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Issue 1, 2013
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Enzymatic activation of nitro-aryl fluorogens in live bacterial cells for enzymatic turnover-activated localization microscopy

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Abstract

Many modern super-resolution imaging methods based on single-molecule fluorescence require the conversion of a dark fluorogen into a bright emitter to control emitter concentration. We have synthesized and characterized a nitro-aryl fluorogen which can be converted by a nitroreductase enzyme into a bright push–pull red-emitting fluorophore. Synthesis of model compounds and optical spectroscopy identify a hydroxyl-amino derivative as the product fluorophore, which is bright and detectable on the single-molecule level for fluorogens attached to a surface. Solution kinetic analysis shows Michaelis–Menten rate dependence upon both NADH and the fluorogen concentrations as expected. The generation of low concentrations of single-molecule emitters by enzymatic turnovers is used to extract subdiffraction information about localizations of both fluorophores and nitroreductase enzymes in cells. Enzymatic Turnover Activated Localization Microscopy (ETALM) is a complementary mechanism to photoactivation and blinking for controlling the emission of single molecules to image beyond the diffraction limit.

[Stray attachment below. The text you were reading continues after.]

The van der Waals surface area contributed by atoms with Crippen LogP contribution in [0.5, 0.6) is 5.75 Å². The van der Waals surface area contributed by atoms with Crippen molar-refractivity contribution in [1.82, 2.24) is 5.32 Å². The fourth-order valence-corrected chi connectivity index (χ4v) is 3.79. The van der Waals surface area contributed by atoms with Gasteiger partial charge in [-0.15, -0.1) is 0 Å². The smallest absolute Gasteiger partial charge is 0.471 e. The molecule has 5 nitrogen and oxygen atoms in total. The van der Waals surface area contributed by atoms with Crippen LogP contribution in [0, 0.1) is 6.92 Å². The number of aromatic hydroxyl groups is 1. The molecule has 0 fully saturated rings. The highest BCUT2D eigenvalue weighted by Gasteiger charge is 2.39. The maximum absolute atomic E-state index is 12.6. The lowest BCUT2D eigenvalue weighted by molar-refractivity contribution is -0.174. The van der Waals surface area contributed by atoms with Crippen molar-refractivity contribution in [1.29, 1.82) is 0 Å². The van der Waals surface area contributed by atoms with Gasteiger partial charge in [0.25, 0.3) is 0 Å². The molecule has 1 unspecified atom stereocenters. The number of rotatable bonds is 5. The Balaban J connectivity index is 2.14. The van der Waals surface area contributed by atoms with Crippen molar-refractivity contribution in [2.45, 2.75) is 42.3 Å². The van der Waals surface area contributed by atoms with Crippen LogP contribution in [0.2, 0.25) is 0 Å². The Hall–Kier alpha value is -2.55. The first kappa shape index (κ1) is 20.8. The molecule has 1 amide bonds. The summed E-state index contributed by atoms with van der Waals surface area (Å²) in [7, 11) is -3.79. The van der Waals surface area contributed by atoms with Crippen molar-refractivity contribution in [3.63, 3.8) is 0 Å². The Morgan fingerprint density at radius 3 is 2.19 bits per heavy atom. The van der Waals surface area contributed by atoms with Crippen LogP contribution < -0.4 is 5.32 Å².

Graphical abstract: Enzymatic activation of nitro-aryl fluorogens in live bacterial cells for enzymatic turnover-activated localization microscopy

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Supplementary files

Article information


Submitted
25 Jul 2012
Accepted
05 Oct 2012
First published
05 Oct 2012

Chem. Sci., 2013,4, 220-225
Article type
Edge Article

Enzymatic activation of nitro-aryl fluorogens in live bacterial cells for enzymatic turnover-activated localization microscopy

M. K. Lee, J. Williams, R. J. Twieg, J. Rao and W. E. Moerner, Chem. Sci., 2013, 4, 220
DOI: 10.1039/C2SC21074F

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